SUDBURY — Earlier this month, police say an elderly woman withdrew $30,000 from her bank account and headed to a Bitcoin ATM in Sudbury.
Police say they learned the woman, from Lincoln, was being directed by someone who claimed to be from Microsoft’s support team, who was on the phone with her providing instructions.
However, Sudbury police said, the woman was being scammed — the person on the phone was not a Microsoft employee.
“She was hacked,” said Sudbury police spokesman Lt. John Perodeau. “Fortunately, we were able to intervene and she was able to deposit the money back into her account.”
According to Bitcoin.org, as cryptocurrency grows in popularity, so too are scams involving the digital currency. They work similarly to traditional scams such as when someone posing as being from Social Security tells the target that if they pay a certain amount of money, they qualify for a prize of some sort.
In this case, it appears the woman fell victim to a ransomware attack, Perodeau said. Someone hacked into her computer and took over control of her files and documents. She was given a telephone number for what she thought was Microsoft support as part of the attack, which she then called seeking help.
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She was directed to buy Bitcoin and then provide Microsoft with the code.
“Once you provide them the code, the money is gone,” Perodeau said.
Such scams are getting easier because more cryptocurrency ATMs are popping up, including in Framingham, Natick, Marlborough, Sudbury, Hopedale and other communities.
Other than the recent Sudbury case, police have not had any reports of similar scams.
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How to help protect elderly residents from online scams
Older people are often targeted in such scams, Framingham Director of Elder Services Grace O’Donnell said. She said many communities, including Framingham, seek to educate both seniors and their families about scams, and also try to keep up on the latest ones so they can make people aware.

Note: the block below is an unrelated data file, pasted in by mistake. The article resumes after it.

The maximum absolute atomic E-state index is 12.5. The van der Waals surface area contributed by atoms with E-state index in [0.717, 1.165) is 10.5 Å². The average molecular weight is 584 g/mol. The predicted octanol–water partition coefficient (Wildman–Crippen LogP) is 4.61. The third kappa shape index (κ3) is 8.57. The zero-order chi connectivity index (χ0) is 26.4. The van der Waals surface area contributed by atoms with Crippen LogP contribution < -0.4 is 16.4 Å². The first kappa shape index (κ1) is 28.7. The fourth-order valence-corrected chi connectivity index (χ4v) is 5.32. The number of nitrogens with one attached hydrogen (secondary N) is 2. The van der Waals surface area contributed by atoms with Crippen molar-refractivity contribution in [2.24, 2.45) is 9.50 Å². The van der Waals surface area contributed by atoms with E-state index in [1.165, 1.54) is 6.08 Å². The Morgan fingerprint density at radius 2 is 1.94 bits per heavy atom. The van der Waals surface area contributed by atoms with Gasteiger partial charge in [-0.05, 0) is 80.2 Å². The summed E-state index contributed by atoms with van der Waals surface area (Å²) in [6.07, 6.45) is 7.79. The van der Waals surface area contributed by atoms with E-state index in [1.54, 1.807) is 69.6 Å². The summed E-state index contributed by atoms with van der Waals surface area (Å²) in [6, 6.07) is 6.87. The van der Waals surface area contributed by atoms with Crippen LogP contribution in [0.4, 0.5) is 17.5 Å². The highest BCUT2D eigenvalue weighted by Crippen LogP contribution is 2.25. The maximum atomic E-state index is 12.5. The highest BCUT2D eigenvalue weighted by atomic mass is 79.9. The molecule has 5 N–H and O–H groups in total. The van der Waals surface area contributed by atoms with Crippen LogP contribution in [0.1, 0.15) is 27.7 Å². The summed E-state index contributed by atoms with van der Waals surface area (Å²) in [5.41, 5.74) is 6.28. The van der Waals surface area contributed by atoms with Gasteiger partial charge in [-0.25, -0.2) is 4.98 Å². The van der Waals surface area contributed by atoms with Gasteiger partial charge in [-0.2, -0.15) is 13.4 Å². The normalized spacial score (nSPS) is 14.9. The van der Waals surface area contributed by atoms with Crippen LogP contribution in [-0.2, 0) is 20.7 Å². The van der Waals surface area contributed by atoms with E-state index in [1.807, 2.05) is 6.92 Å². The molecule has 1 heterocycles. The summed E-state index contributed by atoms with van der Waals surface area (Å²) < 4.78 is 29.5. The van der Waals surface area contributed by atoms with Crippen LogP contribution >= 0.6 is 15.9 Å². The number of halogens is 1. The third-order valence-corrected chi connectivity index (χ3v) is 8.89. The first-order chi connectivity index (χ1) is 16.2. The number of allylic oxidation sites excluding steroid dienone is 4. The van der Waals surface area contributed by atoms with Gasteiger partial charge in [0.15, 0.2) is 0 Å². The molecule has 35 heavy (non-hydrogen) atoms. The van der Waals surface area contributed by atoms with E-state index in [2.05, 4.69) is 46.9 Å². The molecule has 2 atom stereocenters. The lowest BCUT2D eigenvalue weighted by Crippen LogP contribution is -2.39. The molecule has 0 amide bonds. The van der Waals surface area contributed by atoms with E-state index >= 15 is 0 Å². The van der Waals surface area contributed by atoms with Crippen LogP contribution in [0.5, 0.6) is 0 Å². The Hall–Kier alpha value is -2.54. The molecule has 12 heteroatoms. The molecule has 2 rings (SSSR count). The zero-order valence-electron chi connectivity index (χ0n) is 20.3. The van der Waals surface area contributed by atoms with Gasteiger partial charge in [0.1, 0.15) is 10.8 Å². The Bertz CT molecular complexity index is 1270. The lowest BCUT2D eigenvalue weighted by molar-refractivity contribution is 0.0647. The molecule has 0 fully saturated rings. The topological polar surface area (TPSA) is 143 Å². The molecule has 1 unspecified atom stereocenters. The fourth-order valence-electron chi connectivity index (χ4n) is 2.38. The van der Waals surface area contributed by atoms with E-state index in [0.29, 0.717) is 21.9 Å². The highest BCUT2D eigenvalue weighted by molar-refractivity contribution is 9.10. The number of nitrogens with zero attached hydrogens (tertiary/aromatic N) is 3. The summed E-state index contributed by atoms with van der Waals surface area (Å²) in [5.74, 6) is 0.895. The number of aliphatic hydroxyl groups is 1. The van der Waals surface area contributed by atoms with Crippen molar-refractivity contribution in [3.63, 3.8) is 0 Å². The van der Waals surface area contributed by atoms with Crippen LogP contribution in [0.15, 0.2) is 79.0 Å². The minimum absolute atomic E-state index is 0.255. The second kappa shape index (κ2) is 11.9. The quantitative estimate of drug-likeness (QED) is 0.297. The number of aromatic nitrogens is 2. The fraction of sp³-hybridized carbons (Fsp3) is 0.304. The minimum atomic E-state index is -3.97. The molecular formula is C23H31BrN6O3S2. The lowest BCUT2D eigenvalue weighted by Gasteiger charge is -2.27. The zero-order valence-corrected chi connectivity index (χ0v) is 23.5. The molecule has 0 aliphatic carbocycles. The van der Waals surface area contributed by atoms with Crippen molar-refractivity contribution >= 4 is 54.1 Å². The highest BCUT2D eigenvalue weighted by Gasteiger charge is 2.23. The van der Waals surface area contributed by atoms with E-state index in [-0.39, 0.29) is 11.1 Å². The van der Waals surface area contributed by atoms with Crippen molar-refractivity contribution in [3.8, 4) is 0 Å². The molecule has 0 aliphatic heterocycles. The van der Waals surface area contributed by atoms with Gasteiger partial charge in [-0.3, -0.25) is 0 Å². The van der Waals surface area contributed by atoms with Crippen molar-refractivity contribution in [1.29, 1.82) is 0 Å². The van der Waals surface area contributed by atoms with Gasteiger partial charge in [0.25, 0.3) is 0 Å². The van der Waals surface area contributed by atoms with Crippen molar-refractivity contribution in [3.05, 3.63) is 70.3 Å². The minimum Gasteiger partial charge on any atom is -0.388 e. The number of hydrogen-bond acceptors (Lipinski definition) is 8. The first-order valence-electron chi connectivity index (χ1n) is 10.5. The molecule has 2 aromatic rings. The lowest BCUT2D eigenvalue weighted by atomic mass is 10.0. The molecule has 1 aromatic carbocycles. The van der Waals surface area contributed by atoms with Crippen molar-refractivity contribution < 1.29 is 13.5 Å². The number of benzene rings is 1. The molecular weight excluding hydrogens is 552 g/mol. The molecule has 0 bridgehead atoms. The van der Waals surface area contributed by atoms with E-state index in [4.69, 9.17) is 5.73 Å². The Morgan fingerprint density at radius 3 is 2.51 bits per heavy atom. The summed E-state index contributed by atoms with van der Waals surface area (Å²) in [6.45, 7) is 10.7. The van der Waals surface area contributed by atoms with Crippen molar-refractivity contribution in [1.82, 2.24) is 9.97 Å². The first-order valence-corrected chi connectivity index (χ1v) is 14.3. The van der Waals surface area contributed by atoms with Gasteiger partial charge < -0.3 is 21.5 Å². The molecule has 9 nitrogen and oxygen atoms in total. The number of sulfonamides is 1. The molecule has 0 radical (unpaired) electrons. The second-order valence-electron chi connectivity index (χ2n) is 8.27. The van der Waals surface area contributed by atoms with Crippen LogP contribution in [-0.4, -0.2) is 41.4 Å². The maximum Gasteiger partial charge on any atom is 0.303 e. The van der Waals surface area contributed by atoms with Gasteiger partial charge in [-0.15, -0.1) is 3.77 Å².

However, she said, a lot of seniors are victimized because they believe the best of most people.
“Most of us are good-hearted people and don’t want to think the worst will happen,” O’Donnell said. “We always recommend getting another person’s perspective. Sometimes just talking about it can make people realize something isn’t right.”
The state Office of Elder Affairs, as part of tips it provides to help people avoid being scammed, said people should never give out personal information on the phone or email if they did not initiate the call. Also, if the person seeking information uses pressure tactics, do not provide the information.
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The woman in Sudbury was lucky, Perodeau said. A clerk at Sudbury Sundries saw the woman putting a large amount of money into the Bitcoin ATM and noticed she was on the phone at the same time as if being directed by someone and stopped the woman and called police.
Unfortunately, another person who falls prey to a similar scam may not be as lucky, Sudbury police said.
“This is the second time (that we know of) we’ve investigated a large dollar scam at this Bitcoin machine, the first victim was not as fortunate, but we still are hopeful that our investigation will allow us to return nearly $50,000,” police said in a statement.
Norman Miller can be reached at 508-626-3823 or email@example.com. For up-to-date public safety news, follow Norman Miller on Twitter @Norman_MillerMW or on Facebook at facebook.com/NormanMillerCrime.
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